Collected Works of Abraham Lincoln. Volume 2.
Lincoln, Abraham, 1809-1865.
Page  189

Bill Introduced in Illinois Legislature
to Incorporate the Vermillion Coal and Manufacturing Company [1]

February 5, 1853

A bill for an act to incorporate the ``Vermillion Coal and Manufacturing Company''

Be it enacted by the People of the State of Illinois represented in the General Assembly: That John A. Rockwell, [2] his associates, successors and assigns, are hereby constituted a body politic and corporate, under the name and style of the ``Vermillion Coal and Manufacturing Company'' and under, and by that name, they may contract and be contracted with, sue and be sued, in all courts and places: they shall have the power to organize such company, by the appointment of a President and such other officers as they may deem necessary at such time and place as may be designated by notice previously given by them or a majority of them, and when thus organized, they may have a common seal, and alter the same; and shall have power to make such by-laws, rules, and regulations as they may deem necessary from time to time, for the government and management and prossecution of the business of the said company, not inconsistent with the constitution and laws of the United States or of this State.

Sec: 2. The said Company may engage in the business of the mining of coal, iron, clays, and other minerals; and of welling for salt, on lands now owned in whole, or in part by said John A. Rockwell near the Little Vermillion in the county of La Salle in the State of Illinois, and lands contiguous to the same, which may be hereafter purchased, and in the manufacture, sale, and transportation of the products of their mines, wells, and other commodities, as the company may think expedient. And the said company shall have power to construct a rail road from such point or points on said land as they may deem expedient to the nearest convenient point of the Illinois and Michigan canal or, [3] in lieu thereof, at their option to the nearest convenient point on the Illinois Central Railroad or on the Chicago and Rock Island Railroad; provided they shall not construct more than one such Railroad. And the right of way and occupancy may be acquired, and damages adjusted under the provisions of the law now in force in relation to the right of way; and when such damages are assessed and paid, or payment tendered, according to the provisions of said law, thePage  190 rights so acquired shall vest in said company for the uses and purposes thereof.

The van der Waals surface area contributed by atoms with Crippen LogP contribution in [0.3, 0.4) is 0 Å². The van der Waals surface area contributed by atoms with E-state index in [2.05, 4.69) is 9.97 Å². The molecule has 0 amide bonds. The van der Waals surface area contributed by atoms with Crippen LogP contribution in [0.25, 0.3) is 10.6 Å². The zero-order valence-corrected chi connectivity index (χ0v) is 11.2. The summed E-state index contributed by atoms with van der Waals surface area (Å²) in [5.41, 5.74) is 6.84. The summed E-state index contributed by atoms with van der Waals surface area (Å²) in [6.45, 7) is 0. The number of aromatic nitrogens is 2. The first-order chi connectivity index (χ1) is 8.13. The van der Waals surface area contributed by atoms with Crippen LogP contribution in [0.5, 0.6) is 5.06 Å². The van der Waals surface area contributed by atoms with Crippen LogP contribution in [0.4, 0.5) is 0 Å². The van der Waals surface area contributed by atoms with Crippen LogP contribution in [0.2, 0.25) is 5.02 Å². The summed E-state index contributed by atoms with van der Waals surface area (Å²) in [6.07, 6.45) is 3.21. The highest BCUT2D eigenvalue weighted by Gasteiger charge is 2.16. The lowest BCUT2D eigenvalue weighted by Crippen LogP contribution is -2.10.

Sec: 3. Whenever any married woman, infant, or person non compos mentis, shall be entitled to damages on account of the passage of said railroad or it's branches over their land the guardian of such infant or person non compos mentis or the husband of such married woman, may release all damages for and in their behalf as fully as might be done by the parties when free from disability.

Annotation

[1]   AD, I-Ar. Lincoln had Asahel Gridley, state senator from McLean County, Introduce the bill in the Senate on February 5. It was passed by the Senate on February 9, but died in the House upon adjournment. See Lincoln to Rockwell, February 15, infra.

[2]   John A. Rockwell has not been identified beyond the circumstances indicated in this bill and Lincoln's letter of February 15, but a ``John Rockwell'' is listed in contemporary sources as a pioneer of LaSalle County.

[3]   The original phrasing, deleted at this point, calls for all three connections rather than the choice of one. Lincoln explains the change in his letter to Rock-well, infra.